We are near the end of David's reign and we read this great Psalm of praise written by David in celebration of his God whom he describes as his "rock, his fortress and hid deliverer." David writes this song of praise out of his experiences with God. Those experiences have led him to believe absolutely in God's sovereignty and of his omnipotence, his power and majesty and that he is always at work in and among his people who are called by his name. Certainly we have read of many times when God delivered David. He was delivered from Goliath, many times from the murderous jealousy of Saul, from the rebellion of Absalom and of others who rebelled and he was delivered from his own sin. What would our song of praise be like if we sat down and reflected upon God's presence in our lives? Would we be as effusive in our praise? would we recognize God's power and presence working to save us from our own sin and from the evil of others?
David speaks of his "mighty men" and in his praise of them we are reminded that none of us stand alone in our successes. We are surrounded by people who assist us in our pursuit of God's ideal. I think of our own little church and of all those who serve so faithfully in so many ways; of Joyce Austin and her kitchen crew serving meals to all comers at Logos, of Rachael Marchetti as she assembles and rehearses the wonderful music that the choir presents, of Bill Robb and his trustees who spent many, many hours caring for our building and grounds, of Mike Butler and his boys who come in the dark of winter to blade our parking lot and driveway, of Sharon Johnson and the children's church crew, of those who minister as Sunday school teachers, of our Opal and Chuck, and Skye and Kim and Amy and Cathy who insure that we have music each Sunday morning, volunteers who usher and greet and on and on and on. We have way more than 30 mighty persons who make this a great place to worship and be a part of this great army of witnesses who are seeking to proclaim the good news of Jesus Christ to the world.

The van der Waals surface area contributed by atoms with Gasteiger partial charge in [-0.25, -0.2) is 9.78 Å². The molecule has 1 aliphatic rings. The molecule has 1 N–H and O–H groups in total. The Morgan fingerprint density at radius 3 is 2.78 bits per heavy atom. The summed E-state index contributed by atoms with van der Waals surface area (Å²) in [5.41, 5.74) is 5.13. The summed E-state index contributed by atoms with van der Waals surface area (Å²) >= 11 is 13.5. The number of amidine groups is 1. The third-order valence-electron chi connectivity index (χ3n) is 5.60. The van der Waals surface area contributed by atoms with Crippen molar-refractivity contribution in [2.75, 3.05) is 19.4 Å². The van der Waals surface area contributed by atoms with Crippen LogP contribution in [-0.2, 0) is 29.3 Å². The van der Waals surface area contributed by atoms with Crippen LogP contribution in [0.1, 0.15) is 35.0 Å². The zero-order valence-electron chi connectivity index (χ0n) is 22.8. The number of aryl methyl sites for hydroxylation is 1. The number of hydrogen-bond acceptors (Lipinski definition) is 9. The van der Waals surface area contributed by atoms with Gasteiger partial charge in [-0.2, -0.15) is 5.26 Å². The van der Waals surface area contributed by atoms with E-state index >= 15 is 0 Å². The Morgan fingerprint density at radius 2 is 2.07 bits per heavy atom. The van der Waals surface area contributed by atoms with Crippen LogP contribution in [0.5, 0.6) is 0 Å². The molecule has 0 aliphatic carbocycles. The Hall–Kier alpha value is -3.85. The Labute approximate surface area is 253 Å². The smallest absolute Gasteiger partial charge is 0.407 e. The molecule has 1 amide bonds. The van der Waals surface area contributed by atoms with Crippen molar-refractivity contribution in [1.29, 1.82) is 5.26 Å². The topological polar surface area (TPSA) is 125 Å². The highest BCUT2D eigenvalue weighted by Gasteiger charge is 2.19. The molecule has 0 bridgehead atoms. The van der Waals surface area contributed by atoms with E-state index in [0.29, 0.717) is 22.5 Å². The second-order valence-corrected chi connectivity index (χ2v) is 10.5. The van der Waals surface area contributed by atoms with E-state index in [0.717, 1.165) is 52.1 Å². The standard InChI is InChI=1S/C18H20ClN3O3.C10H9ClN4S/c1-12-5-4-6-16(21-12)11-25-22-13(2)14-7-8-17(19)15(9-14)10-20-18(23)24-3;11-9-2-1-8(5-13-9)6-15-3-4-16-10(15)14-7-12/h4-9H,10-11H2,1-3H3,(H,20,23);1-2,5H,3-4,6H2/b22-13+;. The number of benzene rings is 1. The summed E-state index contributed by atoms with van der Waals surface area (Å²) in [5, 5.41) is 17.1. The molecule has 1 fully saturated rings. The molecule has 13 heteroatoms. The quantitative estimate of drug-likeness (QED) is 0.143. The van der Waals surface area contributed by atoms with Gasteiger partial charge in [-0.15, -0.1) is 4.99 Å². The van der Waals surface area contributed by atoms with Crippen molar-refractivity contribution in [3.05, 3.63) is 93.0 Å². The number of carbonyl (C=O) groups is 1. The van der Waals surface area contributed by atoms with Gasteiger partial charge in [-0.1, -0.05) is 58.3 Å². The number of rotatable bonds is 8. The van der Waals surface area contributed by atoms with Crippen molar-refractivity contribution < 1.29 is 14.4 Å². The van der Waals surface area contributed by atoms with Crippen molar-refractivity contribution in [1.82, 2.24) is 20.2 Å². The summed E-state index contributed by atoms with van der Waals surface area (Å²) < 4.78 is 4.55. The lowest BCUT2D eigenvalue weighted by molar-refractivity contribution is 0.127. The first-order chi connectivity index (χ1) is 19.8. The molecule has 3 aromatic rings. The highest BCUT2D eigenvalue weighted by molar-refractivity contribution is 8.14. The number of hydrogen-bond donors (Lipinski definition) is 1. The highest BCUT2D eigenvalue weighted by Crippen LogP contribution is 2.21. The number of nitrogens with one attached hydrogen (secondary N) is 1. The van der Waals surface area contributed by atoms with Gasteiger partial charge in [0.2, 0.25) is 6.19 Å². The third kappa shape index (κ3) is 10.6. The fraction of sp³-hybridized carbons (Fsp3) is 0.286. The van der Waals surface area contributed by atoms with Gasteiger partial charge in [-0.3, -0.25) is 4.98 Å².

And a final thought about this day's reading; as David goes to make an altar on the threshing floor of Araunah the Jebusite (this is believed to be Mt. Moriah, the same place where Abraham offered Isaac to God, and later where Solomon builds the temple and where Jesus will one day teach and preach), Araunah offers to give David everything he needs to make a sacrifice, but David says no, "I will not make an offering that costs me nothing." We need to remember that an offering that is not sacrificial is not an offering at all. When we consider that every breath that we take is a gift from God it should make us much more expressive in our thanksgiving, much more generous in our effort to live for Christ, much more joyful our sharing of the blessings that we possess while we live on this earth in preparation for our eternity with God.